Reading: The Odd Woman and the City by Vivian Gornick

This is the sort of book that other women will chat with you about while you're in the bookstore, as you reach across the table for it or wait in line at the register (bookstore checkout conversations being one of life's greatest small pleasures). "I absolutely love it, it was my favorite book last year," one lady said to me and the cashier at the Book Culture on Columbus, and then she told us she works at a different bookstore where Vivian Gornick is doing a reading on Valentine's Day. I was too busy paying to catch the name of this bookstore and can find no evidence online of such a thing happening, but Vivian Gornick would be a real pip to spend V-Day with, that's for sure: sharp, funny, rueful. Regret without whining is always a winning strategy, IMHO. It's the mark of a realist and a fighter, which is the coolest kind of cat to be.

The book itself (yet another memoir) is a slim collection of stories—journal entries, really—that are mostly about walks. I love reading about walks! The walking subgenre of autobiography  is by far my favorite: arm any asshole rambling down a street or trail with a notebook and a pen and I'll probably read whatever they cough up. It's like my kryptonite.

As I saw myself moving ever farther toward the social margin, nothing healed me of a sore and angry heart like a walk through the city. To see in the street the fifty different ways people struggle to remain human—the variety and inventiveness of survival techniques—was to feel the pressure relieved, the overflow draining off. I felt in my nerve endings the common refusal to go under. That refusal became company. I was never less alone than alone in the crowded street.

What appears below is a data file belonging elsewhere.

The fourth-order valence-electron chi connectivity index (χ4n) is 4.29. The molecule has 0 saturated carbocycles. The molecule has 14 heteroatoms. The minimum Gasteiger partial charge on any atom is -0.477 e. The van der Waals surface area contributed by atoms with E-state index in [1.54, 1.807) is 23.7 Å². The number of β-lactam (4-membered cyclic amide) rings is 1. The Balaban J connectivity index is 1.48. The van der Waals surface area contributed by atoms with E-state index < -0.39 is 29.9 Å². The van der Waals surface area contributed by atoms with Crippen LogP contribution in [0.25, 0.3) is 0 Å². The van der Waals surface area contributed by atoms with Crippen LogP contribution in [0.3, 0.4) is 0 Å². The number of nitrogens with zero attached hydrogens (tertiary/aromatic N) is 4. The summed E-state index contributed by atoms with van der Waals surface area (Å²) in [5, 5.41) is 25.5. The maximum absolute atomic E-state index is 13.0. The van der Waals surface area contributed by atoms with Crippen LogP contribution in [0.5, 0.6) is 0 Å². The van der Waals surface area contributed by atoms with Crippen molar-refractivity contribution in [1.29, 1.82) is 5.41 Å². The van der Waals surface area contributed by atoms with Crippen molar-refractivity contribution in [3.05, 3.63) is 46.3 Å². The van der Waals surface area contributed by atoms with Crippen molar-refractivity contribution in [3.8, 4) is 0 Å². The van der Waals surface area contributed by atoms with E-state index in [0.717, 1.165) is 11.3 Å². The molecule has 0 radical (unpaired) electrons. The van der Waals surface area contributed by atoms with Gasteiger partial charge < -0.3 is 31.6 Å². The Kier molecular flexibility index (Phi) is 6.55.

—

On upper Broadway, a beggar approaches a middle-aged woman. "I don't drink, I don't do drugs, I just need—" he starts. To his amazement, the woman yells directly into his face, "I just had my pocket picked!" The beggar turns his face northward and calls to a colleague up the block, "Hey, Bobby, leave her alone, she just got robbed."

—

At three in the afternoon, a distinguished-looking couple is standing under the awning of the posh Regency Hotel on Park Avenue. The man has iron-gray hair and regular features and is wearing an expensive overcoat. The woman is alcoholic thin, has blond, marcelled hair, and is wearing mink. She looks up at him as I pass them, and her face lights up. "It's been a wonderful afternoon," she says. The man embraces her warmly and nods directly into her face. The scene excites my own gratitude: how delicious to see people of the moneyed classes acting with simple humanity!

Reading: Slice Harvester: A Memoir in Pizza by Colin Atrophy Hagendorf

Maybe you heard that it snowed over 26 inches here yesterday. This was true. There wasn't much to do but sit inside and read about pizza, although I also rewatched all of Master of None, plus a movie about the legit origin of General Tso's chicken (spoiler: Taiwan) and another movie about an Iranian skateboarding vampire. Some days are longer than you think they'll be.